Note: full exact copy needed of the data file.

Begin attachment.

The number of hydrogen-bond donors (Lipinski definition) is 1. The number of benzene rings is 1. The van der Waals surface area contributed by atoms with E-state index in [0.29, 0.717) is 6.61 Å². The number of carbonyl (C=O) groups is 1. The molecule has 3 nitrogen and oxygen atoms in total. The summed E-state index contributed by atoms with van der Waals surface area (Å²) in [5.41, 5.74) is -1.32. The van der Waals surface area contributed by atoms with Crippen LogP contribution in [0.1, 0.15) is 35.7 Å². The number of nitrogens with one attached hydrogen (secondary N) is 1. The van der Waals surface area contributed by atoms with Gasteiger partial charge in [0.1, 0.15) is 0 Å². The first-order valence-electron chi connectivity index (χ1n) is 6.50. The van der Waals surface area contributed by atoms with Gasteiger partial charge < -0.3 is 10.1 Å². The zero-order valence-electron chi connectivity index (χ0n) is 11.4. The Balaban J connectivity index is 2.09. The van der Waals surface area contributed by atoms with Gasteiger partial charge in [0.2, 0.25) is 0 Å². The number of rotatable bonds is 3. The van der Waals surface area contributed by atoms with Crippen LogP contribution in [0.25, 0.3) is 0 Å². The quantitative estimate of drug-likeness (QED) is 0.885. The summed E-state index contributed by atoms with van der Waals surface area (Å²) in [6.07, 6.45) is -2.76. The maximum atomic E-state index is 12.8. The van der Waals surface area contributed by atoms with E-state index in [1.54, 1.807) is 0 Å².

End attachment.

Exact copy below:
The number of hydrogen-bond donors (Lipinski definition) is 1. The number of benzene rings is 1. The van der Waals surface area contributed by atoms with E-state index in [0.29, 0.717) is 6.61 Å². The number of carbonyl (C=O) groups is 1. The molecule has 3 nitrogen and oxygen atoms in total. The summed E-state index contributed by atoms with van der Waals surface area (Å²) in [5.41, 5.74) is -1.32. The van der Waals surface area contributed by atoms with Crippen LogP contribution in [0.1, 0.15) is 35.7 Å². The number of nitrogens with one attached hydrogen (secondary N) is 1. The van der Waals surface area contributed by atoms with Gasteiger partial charge in [0.1, 0.15) is 0 Å². The first-order valence-electron chi connectivity index (χ1n) is 6.50. The van der Waals surface area contributed by atoms with Gasteiger partial charge < -0.3 is 10.1 Å². The zero-order valence-electron chi connectivity index (χ0n) is 11.4. The Balaban J connectivity index is 2.09. The van der Waals surface area contributed by atoms with Gasteiger partial charge in [0.2, 0.25) is 0 Å². The number of rotatable bonds is 3. The van der Waals surface area contributed by atoms with Crippen LogP contribution in [0.25, 0.3) is 0 Å². The quantitative estimate of drug-likeness (QED) is 0.885. The summed E-state index contributed by atoms with van der Waals surface area (Å²) in [6.07, 6.45) is -2.76. The maximum atomic E-state index is 12.8. The van der Waals surface area contributed by atoms with E-state index in [1.54, 1.807) is 0 Å².